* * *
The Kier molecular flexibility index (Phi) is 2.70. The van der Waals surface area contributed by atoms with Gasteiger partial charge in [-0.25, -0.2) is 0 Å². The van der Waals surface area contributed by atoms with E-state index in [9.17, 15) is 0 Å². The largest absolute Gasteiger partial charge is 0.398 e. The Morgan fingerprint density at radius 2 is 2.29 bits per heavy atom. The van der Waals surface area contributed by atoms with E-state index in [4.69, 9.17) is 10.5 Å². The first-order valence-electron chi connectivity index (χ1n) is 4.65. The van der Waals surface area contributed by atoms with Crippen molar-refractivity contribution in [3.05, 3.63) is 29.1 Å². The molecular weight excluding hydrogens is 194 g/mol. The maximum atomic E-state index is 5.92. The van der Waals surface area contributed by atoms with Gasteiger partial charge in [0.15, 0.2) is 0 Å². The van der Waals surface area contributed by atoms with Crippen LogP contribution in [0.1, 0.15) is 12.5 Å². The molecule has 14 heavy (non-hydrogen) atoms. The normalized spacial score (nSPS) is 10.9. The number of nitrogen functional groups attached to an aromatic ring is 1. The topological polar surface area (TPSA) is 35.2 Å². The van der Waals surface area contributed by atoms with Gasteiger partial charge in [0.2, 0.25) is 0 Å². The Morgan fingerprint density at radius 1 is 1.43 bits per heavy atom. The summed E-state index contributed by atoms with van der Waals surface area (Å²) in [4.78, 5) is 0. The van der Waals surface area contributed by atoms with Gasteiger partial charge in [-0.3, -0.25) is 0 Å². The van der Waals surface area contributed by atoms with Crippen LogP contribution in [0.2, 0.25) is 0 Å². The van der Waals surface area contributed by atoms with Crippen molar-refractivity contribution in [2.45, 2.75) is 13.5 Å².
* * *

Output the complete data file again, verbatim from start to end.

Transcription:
The Kier molecular flexibility index (Phi) is 2.70. The van der Waals surface area contributed by atoms with Gasteiger partial charge in [-0.25, -0.2) is 0 Å². The van der Waals surface area contributed by atoms with E-state index in [9.17, 15) is 0 Å². The largest absolute Gasteiger partial charge is 0.398 e. The Morgan fingerprint density at radius 2 is 2.29 bits per heavy atom. The van der Waals surface area contributed by atoms with E-state index in [4.69, 9.17) is 10.5 Å². The first-order valence-electron chi connectivity index (χ1n) is 4.65. The van der Waals surface area contributed by atoms with Crippen molar-refractivity contribution in [3.05, 3.63) is 29.1 Å². The molecular weight excluding hydrogens is 194 g/mol. The maximum atomic E-state index is 5.92. The van der Waals surface area contributed by atoms with Gasteiger partial charge in [0.15, 0.2) is 0 Å². The van der Waals surface area contributed by atoms with Crippen LogP contribution in [0.1, 0.15) is 12.5 Å². The molecule has 14 heavy (non-hydrogen) atoms. The normalized spacial score (nSPS) is 10.9. The number of nitrogen functional groups attached to an aromatic ring is 1. The topological polar surface area (TPSA) is 35.2 Å². The van der Waals surface area contributed by atoms with Gasteiger partial charge in [0.2, 0.25) is 0 Å². The Morgan fingerprint density at radius 1 is 1.43 bits per heavy atom. The summed E-state index contributed by atoms with van der Waals surface area (Å²) in [4.78, 5) is 0. The van der Waals surface area contributed by atoms with Gasteiger partial charge in [-0.3, -0.25) is 0 Å². The van der Waals surface area contributed by atoms with Crippen LogP contribution in [0.2, 0.25) is 0 Å². The van der Waals surface area contributed by atoms with Crippen molar-refractivity contribution in [2.45, 2.75) is 13.5 Å².